Commission workshop on Privacy Enhancing Technology
On 4 July, the European Commission organised a technical workshop on
Privacy Enhancing Technologies (PETS) in Brussels. 39 experts, from Europe,
the USA and Canada were invited to participate, ranging from Commission
officials to academic experts, from data protection authorities to business
representatives. Amongst the invitees were also 2 EDRI-members; FIPR and
Bits of Freedom.
After a somewhat predictable debate about the meaning of the acronym PET,
the need to create PET-lovers, and possible other acronyms such as PUT and
PAT, the value of existing privacy enhancing technologies was discussed.
Basically, technology is considered privacy-friendly when it disables
traceability to a person (be it a person or a company). In the
implementation report of the 1995 privacy directive (95/46/EC), the
European Commission announced determined efforts to encourage and promote
the use and further development of these technologies.
John Borking, former member of the Dutch data protection authority,
defended PET as the most suitable method to prevent the linking of
databases. When he unfolded the theory of machine-made privacy choices, he
was sharply attacked by the Swedish business representative Stephan
Goldberg. According to Goldberg, “that kind of privacy-ontology is mainly a
reflection of the typical idea of engineers that law is simple, and can
thus easily be implemented in technology”.
A large part of the workshop was devoted to anonymity. According to
Stephanie Perrin, as a government official largely responsible for
privacy-legislation in Canada, the nucleus of any privacy legislation is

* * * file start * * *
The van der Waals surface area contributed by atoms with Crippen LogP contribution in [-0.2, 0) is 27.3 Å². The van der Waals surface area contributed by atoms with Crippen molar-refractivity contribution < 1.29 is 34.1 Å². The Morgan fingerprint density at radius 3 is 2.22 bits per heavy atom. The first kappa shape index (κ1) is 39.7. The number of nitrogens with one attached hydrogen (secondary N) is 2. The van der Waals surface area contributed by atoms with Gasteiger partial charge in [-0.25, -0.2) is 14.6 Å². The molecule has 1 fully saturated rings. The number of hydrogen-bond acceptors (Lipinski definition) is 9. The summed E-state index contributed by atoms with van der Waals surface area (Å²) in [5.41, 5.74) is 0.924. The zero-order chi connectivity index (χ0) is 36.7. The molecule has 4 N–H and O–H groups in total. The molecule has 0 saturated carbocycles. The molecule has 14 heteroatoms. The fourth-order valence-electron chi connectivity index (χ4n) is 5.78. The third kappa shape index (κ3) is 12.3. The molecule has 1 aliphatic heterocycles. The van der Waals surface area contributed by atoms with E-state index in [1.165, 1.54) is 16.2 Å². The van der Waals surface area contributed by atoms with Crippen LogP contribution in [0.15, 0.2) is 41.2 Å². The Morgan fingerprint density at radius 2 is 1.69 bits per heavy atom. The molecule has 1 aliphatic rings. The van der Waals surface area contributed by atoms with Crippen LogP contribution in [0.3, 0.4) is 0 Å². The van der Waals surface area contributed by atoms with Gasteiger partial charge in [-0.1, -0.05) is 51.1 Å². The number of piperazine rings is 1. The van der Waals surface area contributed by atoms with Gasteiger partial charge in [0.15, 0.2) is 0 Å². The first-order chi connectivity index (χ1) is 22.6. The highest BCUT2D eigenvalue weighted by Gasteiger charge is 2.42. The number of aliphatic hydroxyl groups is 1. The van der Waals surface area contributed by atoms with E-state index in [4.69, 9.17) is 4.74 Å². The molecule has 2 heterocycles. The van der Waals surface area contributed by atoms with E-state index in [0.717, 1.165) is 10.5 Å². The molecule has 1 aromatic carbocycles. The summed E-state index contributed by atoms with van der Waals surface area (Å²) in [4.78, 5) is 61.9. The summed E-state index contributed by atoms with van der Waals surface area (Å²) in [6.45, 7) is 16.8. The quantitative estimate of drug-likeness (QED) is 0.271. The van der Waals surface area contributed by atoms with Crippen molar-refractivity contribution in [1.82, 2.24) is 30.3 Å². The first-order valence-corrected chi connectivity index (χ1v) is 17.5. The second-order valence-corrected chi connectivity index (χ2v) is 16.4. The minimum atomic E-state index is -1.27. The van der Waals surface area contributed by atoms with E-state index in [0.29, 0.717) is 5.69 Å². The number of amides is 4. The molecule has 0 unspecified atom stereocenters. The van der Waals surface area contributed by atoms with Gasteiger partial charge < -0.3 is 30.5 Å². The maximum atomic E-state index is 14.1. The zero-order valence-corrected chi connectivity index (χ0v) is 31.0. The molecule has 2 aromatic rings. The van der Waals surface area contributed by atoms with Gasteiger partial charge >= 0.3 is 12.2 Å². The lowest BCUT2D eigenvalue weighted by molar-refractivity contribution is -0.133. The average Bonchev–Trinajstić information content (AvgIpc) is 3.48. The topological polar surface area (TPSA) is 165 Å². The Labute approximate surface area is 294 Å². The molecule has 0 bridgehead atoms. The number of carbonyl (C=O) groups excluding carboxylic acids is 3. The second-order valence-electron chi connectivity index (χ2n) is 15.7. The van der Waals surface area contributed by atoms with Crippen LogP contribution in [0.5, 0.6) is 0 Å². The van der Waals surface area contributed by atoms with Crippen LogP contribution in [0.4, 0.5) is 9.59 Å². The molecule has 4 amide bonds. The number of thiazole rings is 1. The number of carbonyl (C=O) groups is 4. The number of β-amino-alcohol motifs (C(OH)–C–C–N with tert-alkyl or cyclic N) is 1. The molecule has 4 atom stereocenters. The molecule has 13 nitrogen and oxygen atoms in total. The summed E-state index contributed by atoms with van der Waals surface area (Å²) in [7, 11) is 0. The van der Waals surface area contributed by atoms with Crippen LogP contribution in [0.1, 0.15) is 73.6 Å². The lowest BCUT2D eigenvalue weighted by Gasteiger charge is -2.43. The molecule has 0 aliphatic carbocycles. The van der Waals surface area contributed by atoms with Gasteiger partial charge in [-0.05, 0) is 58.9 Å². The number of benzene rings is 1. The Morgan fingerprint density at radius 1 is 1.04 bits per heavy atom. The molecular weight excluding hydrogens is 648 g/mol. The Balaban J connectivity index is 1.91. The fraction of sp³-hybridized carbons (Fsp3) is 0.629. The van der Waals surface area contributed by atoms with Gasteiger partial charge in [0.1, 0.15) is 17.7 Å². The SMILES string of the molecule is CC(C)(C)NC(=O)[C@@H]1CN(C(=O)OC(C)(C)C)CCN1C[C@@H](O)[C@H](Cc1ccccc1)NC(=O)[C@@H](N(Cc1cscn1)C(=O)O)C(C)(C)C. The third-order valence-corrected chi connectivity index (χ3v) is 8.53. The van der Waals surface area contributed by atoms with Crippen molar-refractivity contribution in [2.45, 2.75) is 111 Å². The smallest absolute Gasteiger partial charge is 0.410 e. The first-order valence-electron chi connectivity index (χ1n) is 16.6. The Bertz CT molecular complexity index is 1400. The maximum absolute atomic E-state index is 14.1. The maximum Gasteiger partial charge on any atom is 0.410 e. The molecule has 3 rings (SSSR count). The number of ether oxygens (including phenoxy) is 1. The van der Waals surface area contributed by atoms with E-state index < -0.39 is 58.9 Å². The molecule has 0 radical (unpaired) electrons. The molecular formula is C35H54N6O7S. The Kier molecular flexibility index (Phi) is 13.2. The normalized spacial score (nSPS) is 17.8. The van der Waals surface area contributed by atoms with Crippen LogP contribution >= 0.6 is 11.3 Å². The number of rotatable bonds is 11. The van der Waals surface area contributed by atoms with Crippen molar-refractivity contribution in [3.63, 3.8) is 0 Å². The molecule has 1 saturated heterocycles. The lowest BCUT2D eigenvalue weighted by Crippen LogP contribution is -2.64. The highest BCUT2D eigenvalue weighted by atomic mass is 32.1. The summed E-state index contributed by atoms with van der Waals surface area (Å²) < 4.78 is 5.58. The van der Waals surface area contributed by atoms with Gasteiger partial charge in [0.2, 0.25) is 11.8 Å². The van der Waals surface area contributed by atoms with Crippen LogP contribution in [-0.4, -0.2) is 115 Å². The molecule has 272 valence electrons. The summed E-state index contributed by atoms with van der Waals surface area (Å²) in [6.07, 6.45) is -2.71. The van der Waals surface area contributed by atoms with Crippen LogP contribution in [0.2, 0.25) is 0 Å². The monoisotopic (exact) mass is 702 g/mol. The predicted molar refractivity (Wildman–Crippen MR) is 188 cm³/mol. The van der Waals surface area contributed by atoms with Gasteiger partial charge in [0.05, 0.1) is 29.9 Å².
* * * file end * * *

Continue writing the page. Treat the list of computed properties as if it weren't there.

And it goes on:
anonymity. She expressed regrets about the fact that PET is now largely
associated with weaker protection mechanisms, like opt-out boxes on
websites and cookie-management tools. As executive officer of Zero
Knowledge Systems, creators of the defunct anonymizer tool ‘Freedom’, she
was closely involved with the creation of a tool with anonymity in the
core. But acknowledging the market-failure of this and similar tools, she
argued the Commission should help develop these tools and generally focus
Peter Hustinx, chief of the Dutch data protection authority and candidate
for the new function of EU Data Protection Supervisor, didn’t agree.
Besides anonymity, it is also useful to promote the use of partial,
non-personalised, data. Legally such a requirement can be based on article
17 of the 1995 privacy directive (95/46/EC), which requires that
controllers implement security measures which are appropriate to the risks
presented for personal data in storage or transmission, with a view to
protect personal data against accidental loss, alteration, unauthorised
access, in particular where the processing involves the transmission of
data over a network, and against all other unlawful forms of processing.
According to Hustinx, this article is too easily considered old-fashioned
in its stress on security, but it also prevents unlawful collection and
processing of personal data.
Implementation report on Directive 95/46/EC (15.05.2003)